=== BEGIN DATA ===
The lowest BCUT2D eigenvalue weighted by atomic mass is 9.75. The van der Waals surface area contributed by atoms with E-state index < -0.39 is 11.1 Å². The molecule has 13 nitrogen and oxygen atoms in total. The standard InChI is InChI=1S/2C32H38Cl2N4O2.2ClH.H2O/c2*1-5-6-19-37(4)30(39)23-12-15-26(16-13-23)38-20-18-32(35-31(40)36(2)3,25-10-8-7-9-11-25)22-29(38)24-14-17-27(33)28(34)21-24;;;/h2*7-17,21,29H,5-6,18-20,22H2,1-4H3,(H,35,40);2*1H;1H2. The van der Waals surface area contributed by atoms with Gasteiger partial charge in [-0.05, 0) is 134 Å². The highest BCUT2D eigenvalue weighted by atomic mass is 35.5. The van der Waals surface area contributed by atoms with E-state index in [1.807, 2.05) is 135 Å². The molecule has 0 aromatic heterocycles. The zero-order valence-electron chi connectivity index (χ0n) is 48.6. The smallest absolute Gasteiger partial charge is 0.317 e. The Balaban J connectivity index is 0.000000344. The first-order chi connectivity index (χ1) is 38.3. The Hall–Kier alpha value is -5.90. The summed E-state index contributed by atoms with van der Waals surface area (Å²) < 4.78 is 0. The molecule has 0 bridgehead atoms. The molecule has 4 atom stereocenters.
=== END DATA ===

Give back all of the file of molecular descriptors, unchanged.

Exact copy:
The lowest BCUT2D eigenvalue weighted by atomic mass is 9.75. The van der Waals surface area contributed by atoms with E-state index < -0.39 is 11.1 Å². The molecule has 13 nitrogen and oxygen atoms in total. The standard InChI is InChI=1S/2C32H38Cl2N4O2.2ClH.H2O/c2*1-5-6-19-37(4)30(39)23-12-15-26(16-13-23)38-20-18-32(35-31(40)36(2)3,25-10-8-7-9-11-25)22-29(38)24-14-17-27(33)28(34)21-24;;;/h2*7-17,21,29H,5-6,18-20,22H2,1-4H3,(H,35,40);2*1H;1H2. The van der Waals surface area contributed by atoms with Gasteiger partial charge in [-0.05, 0) is 134 Å². The highest BCUT2D eigenvalue weighted by atomic mass is 35.5. The van der Waals surface area contributed by atoms with E-state index in [1.807, 2.05) is 135 Å². The molecule has 0 aromatic heterocycles. The zero-order valence-electron chi connectivity index (χ0n) is 48.6. The smallest absolute Gasteiger partial charge is 0.317 e. The Balaban J connectivity index is 0.000000344. The first-order chi connectivity index (χ1) is 38.3. The Hall–Kier alpha value is -5.90. The summed E-state index contributed by atoms with van der Waals surface area (Å²) < 4.78 is 0. The molecule has 0 bridgehead atoms. The molecule has 4 atom stereocenters.